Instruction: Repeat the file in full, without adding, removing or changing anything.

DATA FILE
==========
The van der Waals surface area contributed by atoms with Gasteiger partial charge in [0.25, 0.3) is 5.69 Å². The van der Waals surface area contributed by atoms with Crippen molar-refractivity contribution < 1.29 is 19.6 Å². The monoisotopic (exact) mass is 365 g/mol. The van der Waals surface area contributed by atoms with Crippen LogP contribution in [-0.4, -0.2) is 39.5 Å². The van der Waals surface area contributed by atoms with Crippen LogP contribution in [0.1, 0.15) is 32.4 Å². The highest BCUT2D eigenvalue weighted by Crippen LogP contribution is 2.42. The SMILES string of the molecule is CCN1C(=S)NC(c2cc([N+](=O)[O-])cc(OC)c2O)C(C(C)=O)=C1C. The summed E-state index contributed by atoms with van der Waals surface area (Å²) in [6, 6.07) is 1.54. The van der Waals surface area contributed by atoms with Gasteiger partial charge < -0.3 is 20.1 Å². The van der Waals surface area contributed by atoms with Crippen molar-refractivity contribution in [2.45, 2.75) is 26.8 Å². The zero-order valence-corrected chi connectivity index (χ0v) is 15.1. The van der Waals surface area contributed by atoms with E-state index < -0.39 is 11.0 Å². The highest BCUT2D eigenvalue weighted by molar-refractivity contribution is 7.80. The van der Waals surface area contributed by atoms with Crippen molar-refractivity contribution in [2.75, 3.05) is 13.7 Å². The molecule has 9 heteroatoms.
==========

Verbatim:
The van der Waals surface area contributed by atoms with Gasteiger partial charge in [0.25, 0.3) is 5.69 Å². The van der Waals surface area contributed by atoms with Crippen molar-refractivity contribution < 1.29 is 19.6 Å². The monoisotopic (exact) mass is 365 g/mol. The van der Waals surface area contributed by atoms with Crippen LogP contribution in [-0.4, -0.2) is 39.5 Å². The van der Waals surface area contributed by atoms with Crippen LogP contribution in [0.1, 0.15) is 32.4 Å². The highest BCUT2D eigenvalue weighted by Crippen LogP contribution is 2.42. The SMILES string of the molecule is CCN1C(=S)NC(c2cc([N+](=O)[O-])cc(OC)c2O)C(C(C)=O)=C1C. The summed E-state index contributed by atoms with van der Waals surface area (Å²) in [6, 6.07) is 1.54. The van der Waals surface area contributed by atoms with Gasteiger partial charge < -0.3 is 20.1 Å². The van der Waals surface area contributed by atoms with Crippen molar-refractivity contribution in [2.45, 2.75) is 26.8 Å². The zero-order valence-corrected chi connectivity index (χ0v) is 15.1. The van der Waals surface area contributed by atoms with E-state index < -0.39 is 11.0 Å². The highest BCUT2D eigenvalue weighted by molar-refractivity contribution is 7.80. The van der Waals surface area contributed by atoms with Crippen molar-refractivity contribution in [2.75, 3.05) is 13.7 Å². The molecule has 9 heteroatoms.